Are Arsenal the team of the new millennium? Who better to ask than the team of the previous century, the 1961 Tottenham Hotspur Double-winning side, the team who ushered in the modern era, who redefined how the game should be played, who won in such wondrous style.
The reaction may make unpalatable reading for Spurs fans but it is unequivocal. The eight remaining members of the side gathered at White Hart Lane to honour their manager, Bill Nicholson, now 85 and the club's life president, as he became the first to be inducted into a new, as yet unbuilt, Hall of Fame. Among them was Cliff Jones. "They are very special," says the man known as the Welsh Wing Wizard when asked about Arsène Wenger's side. "I would think yes, they are the best since our era. You would have to be looking at that and I think most people would agree... Alex Ferguson might not, mind. I know they are our big rivals but that's our yardstick, that's what we have to try and achieve."
Indeed Jones, 69, sees further similarities. "Arsène Wenger isn't just satisfied with the win, he's satisfied by the performance. And that's the way it was with Bill. Winning wasn't enough for Bill Nicholson, it had to be done with a certain style." Wenger, naturally considering his background, adopts a different lexicon of history. He looks to the Ajax and Borussia Moenchengladbach sides of the 1970s. But in British football, Arsenal's true antecedent is Tottenham, with the accent on skill, passing and adventure.
Just as Wenger revolutionised training methods in the Nineties, so Nicholson, a perfectionist who joined Spurs as a 16-year-old, did in the Fifties. "He made sure we played with style and trained with style," says Jones. For both men speed was vital. "We were very quick," adds Jones. "We trained that way. We trained with weights and over short distances and I would have backed myself against anybody in today's football." Even Thierry Henry? "Yes, I would. Great player that he is. Tremendous, sometimes quite unstoppable. The game may be quicker today, but that's only because the pitches and the equipment are better and players don't dribble. They say, 'How would you compare?' and I think we would compare very favourably. I think it would be far more difficult for today's players to go back 40 years and play under the conditions we did."
It is a view - along with the comparison with Arsenal and the primacy of Henry - endorsed by Dave Mackay, a player cited as one who would thrive today. "They [Arsenal] play lovely football," he says. "When you go and see Arsenal you know you'll see a really good, entertaining game." Like the Spurs side, winning and entertaining go together. "Some teams don't even try and do both," says Mackay, 69, in his day an amalgam of Roy Keane and Patrick Vieira. "All they want to do is win and they couldn't care less whether it's entertaining or not."
Still, it is difficult to imagine Wenger, as Nicholson did, castigating his players for not playing with the required style when winning the FA Cup. "It wasn't a good game and Bill wasn't happy," Mackay says of that 1961 final against Leicester City.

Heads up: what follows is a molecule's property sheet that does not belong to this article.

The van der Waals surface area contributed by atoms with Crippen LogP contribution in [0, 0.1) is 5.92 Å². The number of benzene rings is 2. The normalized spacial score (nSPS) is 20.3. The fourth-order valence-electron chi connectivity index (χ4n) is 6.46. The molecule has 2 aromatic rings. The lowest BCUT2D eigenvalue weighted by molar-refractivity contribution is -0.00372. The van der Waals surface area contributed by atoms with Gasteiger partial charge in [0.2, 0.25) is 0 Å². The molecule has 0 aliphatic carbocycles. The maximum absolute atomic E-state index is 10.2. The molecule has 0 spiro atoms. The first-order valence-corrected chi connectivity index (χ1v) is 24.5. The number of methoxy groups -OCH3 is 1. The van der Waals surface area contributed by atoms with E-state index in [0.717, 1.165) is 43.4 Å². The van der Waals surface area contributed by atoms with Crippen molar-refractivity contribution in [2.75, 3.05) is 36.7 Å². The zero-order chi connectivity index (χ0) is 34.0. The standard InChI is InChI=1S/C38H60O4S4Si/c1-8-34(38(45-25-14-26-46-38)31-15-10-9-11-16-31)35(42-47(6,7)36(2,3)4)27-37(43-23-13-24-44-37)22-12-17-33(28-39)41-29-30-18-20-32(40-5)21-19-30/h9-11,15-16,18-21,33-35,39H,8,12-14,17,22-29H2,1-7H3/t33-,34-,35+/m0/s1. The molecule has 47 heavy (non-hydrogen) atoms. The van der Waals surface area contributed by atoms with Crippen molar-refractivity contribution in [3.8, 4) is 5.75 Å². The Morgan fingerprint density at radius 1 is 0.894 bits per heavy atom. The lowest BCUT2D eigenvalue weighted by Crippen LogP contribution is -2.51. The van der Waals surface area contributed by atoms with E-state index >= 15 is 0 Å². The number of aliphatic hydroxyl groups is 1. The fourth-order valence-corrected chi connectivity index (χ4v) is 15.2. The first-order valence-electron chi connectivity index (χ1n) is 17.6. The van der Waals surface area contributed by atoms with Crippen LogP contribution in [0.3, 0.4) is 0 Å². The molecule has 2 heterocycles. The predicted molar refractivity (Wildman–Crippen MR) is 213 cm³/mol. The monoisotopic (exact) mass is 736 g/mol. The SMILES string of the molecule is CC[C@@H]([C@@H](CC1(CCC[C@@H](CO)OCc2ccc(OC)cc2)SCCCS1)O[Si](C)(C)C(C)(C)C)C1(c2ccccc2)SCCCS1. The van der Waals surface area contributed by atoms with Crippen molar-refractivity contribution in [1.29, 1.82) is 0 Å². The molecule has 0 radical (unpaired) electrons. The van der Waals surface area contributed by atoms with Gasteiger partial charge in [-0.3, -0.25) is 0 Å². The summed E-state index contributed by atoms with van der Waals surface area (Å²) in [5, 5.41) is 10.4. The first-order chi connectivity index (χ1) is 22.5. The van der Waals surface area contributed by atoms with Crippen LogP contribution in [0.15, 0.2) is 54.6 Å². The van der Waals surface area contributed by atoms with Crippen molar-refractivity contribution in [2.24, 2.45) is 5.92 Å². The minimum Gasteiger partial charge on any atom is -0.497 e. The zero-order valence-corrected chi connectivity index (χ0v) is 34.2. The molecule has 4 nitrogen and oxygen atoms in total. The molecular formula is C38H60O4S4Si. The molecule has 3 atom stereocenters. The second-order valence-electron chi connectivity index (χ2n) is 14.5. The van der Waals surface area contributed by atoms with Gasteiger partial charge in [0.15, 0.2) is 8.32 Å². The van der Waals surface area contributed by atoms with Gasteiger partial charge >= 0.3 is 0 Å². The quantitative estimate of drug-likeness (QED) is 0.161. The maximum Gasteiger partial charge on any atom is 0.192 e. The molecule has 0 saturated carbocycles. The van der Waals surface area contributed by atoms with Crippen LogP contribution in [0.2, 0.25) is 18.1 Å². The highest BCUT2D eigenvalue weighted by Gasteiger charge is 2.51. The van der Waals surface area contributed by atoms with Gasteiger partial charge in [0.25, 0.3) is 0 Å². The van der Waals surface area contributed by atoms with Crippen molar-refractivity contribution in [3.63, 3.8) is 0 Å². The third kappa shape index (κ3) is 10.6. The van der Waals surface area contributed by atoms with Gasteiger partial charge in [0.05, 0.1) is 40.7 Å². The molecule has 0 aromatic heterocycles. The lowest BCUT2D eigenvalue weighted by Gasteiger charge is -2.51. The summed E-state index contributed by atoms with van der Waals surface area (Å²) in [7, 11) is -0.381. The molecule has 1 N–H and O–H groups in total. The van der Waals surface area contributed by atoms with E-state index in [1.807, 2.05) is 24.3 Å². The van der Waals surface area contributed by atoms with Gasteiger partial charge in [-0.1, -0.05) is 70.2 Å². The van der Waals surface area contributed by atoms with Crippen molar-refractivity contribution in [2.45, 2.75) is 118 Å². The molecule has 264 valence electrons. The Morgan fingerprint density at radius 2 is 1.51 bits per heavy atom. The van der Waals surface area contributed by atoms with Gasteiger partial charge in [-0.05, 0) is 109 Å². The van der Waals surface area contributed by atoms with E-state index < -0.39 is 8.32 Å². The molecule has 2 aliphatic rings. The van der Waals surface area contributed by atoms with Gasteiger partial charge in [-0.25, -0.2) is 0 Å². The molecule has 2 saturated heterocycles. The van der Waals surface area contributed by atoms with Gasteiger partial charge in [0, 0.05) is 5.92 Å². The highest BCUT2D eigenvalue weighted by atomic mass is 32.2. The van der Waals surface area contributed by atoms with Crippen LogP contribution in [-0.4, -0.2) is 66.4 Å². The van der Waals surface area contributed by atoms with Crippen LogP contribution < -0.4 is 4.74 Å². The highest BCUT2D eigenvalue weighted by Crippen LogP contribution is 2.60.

The air is thick with nostalgia, as it often is at what is still one of the most glamorous clubs in England. The achievements of Nicholson and his players were truly remarkable. From the springboard supplied by the push-and-run regime of Arthur Rowe, Nicholson generated a side who scored a record 115 League goals on the way to winning the first Double of the 20th century. But more than that they captured the hearts of millions of fans - and created a legacy which has, probably, overwhelmed successive Spurs teams and left fans hungry. "I suppose it did make it very difficult," says Jones. "Tottenham have produced good teams through their history but they've always had the comparison with the '61 side. To be honest, when I first came here in '58 I was very aware of the '51 side [who also won the title]. The push-and-run.
"As you get older things are further away, although it will take a special side to emulate what we did. Until Spurs win the championship that comparison will always be there." And win it well, of course. The nearest to compete so far was the Keith Burkinshaw side of the early Eighties with Osvaldo Ardiles and Glenn Hoddle. Again Mackay agrees, adding: "Once you've done the Double that's hard for anyone to follow. Man Utd did the Treble, but when will they do it again? So all the pressure is on those United players. If you are the manager of this club it puts you under a particular pressure."
Indeed Burkinshaw will be the next into the Hall of Fame, although it's difficult to see which manager would follow him. Mackay offers some comfort: "To any extent they have to start again - even that Tottenham team I was in, we only won the League once. It's not as if we won it every year." But it's the way they won it. There is, however, a clear distinction drawn between Tottenham then and Arsenal, and other teams, now. And that's discipline - even if Wenger's side have improved. "He [Nicholson] hated players intimidating referees," Jones says. "He would say to us, 'Don't whinge to me about referees... referees are only human and they make mistakes, but they won't make as many mistakes as you out there'. Players today need to hear that and I don't think they do. I have to say it's disgraceful what some players do."
Like everything about that side, it was refreshing. Indeed all the members - the others being Ron Henry, Peter Baker, Maurice Norman, Bobby Smith, Les Allen and Terry Dyson - were also added to the Hall of Fame list. It is an honour long overdue. Nicholson, who was manager for 16 glorious years, the longest tenure in the club's history, added his own tribute. "What we achieved was down to the players, the staff, plus a lot of hard work." And no little genius too.Reuse content